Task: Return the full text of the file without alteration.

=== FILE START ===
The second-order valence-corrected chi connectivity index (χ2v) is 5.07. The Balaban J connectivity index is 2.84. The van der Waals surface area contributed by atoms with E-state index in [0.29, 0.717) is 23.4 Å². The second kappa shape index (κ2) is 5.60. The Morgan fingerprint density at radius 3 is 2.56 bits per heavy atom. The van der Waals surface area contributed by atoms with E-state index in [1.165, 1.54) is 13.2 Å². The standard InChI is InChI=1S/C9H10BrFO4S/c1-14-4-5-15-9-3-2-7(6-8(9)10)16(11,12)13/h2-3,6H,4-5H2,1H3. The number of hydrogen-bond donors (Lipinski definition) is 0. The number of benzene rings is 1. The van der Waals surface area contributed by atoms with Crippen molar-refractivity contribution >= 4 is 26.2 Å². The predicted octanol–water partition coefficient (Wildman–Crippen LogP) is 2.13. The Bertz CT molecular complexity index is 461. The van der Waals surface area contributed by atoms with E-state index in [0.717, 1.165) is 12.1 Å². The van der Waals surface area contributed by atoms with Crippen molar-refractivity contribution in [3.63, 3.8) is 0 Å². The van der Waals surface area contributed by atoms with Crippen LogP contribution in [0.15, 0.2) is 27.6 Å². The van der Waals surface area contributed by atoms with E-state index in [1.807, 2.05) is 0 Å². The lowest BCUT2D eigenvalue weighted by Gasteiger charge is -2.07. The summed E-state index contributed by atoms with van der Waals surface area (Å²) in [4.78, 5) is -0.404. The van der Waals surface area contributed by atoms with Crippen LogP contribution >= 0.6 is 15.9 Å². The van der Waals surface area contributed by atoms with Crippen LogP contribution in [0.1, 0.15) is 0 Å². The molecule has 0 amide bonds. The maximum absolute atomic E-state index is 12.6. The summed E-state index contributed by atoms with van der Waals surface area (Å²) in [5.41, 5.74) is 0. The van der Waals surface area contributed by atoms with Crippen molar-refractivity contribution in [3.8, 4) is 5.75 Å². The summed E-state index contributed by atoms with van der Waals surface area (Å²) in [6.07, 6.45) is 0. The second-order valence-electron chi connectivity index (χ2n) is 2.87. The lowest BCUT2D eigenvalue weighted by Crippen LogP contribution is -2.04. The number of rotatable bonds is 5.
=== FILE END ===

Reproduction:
The second-order valence-corrected chi connectivity index (χ2v) is 5.07. The Balaban J connectivity index is 2.84. The van der Waals surface area contributed by atoms with E-state index in [0.29, 0.717) is 23.4 Å². The second kappa shape index (κ2) is 5.60. The Morgan fingerprint density at radius 3 is 2.56 bits per heavy atom. The van der Waals surface area contributed by atoms with E-state index in [1.165, 1.54) is 13.2 Å². The standard InChI is InChI=1S/C9H10BrFO4S/c1-14-4-5-15-9-3-2-7(6-8(9)10)16(11,12)13/h2-3,6H,4-5H2,1H3. The number of hydrogen-bond donors (Lipinski definition) is 0. The number of benzene rings is 1. The van der Waals surface area contributed by atoms with Crippen molar-refractivity contribution >= 4 is 26.2 Å². The predicted octanol–water partition coefficient (Wildman–Crippen LogP) is 2.13. The Bertz CT molecular complexity index is 461. The van der Waals surface area contributed by atoms with E-state index in [0.717, 1.165) is 12.1 Å². The van der Waals surface area contributed by atoms with Crippen molar-refractivity contribution in [3.63, 3.8) is 0 Å². The van der Waals surface area contributed by atoms with Crippen LogP contribution in [0.15, 0.2) is 27.6 Å². The van der Waals surface area contributed by atoms with E-state index in [1.807, 2.05) is 0 Å². The lowest BCUT2D eigenvalue weighted by Gasteiger charge is -2.07. The summed E-state index contributed by atoms with van der Waals surface area (Å²) in [4.78, 5) is -0.404. The van der Waals surface area contributed by atoms with Crippen LogP contribution >= 0.6 is 15.9 Å². The van der Waals surface area contributed by atoms with Crippen LogP contribution in [0.1, 0.15) is 0 Å². The molecule has 0 amide bonds. The maximum absolute atomic E-state index is 12.6. The summed E-state index contributed by atoms with van der Waals surface area (Å²) in [5.41, 5.74) is 0. The van der Waals surface area contributed by atoms with Crippen molar-refractivity contribution in [3.8, 4) is 5.75 Å². The summed E-state index contributed by atoms with van der Waals surface area (Å²) in [6.07, 6.45) is 0. The second-order valence-electron chi connectivity index (χ2n) is 2.87. The lowest BCUT2D eigenvalue weighted by Crippen LogP contribution is -2.04. The number of rotatable bonds is 5.